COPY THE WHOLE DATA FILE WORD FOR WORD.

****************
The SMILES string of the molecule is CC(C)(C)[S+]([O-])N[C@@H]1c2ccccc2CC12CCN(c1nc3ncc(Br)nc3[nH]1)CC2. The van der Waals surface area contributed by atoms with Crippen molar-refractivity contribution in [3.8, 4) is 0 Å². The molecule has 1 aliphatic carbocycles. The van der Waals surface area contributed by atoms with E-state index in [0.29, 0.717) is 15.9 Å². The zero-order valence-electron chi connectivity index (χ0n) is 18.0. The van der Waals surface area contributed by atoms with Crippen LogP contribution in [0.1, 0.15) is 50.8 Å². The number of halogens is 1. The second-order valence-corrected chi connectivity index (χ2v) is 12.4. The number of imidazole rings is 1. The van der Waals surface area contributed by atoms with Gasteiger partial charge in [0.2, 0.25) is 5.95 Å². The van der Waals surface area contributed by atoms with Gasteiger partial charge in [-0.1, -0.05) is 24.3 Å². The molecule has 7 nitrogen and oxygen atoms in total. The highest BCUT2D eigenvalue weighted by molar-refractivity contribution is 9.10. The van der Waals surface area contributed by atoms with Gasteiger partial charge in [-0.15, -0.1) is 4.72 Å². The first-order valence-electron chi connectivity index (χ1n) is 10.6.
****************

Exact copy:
The SMILES string of the molecule is CC(C)(C)[S+]([O-])N[C@@H]1c2ccccc2CC12CCN(c1nc3ncc(Br)nc3[nH]1)CC2. The van der Waals surface area contributed by atoms with Crippen molar-refractivity contribution in [3.8, 4) is 0 Å². The molecule has 1 aliphatic carbocycles. The van der Waals surface area contributed by atoms with E-state index in [0.29, 0.717) is 15.9 Å². The zero-order valence-electron chi connectivity index (χ0n) is 18.0. The van der Waals surface area contributed by atoms with Crippen LogP contribution in [0.1, 0.15) is 50.8 Å². The number of halogens is 1. The second-order valence-corrected chi connectivity index (χ2v) is 12.4. The number of imidazole rings is 1. The van der Waals surface area contributed by atoms with Gasteiger partial charge in [0.2, 0.25) is 5.95 Å². The van der Waals surface area contributed by atoms with Gasteiger partial charge in [-0.1, -0.05) is 24.3 Å². The molecule has 7 nitrogen and oxygen atoms in total. The highest BCUT2D eigenvalue weighted by molar-refractivity contribution is 9.10. The van der Waals surface area contributed by atoms with Gasteiger partial charge in [-0.15, -0.1) is 4.72 Å². The first-order valence-electron chi connectivity index (χ1n) is 10.6.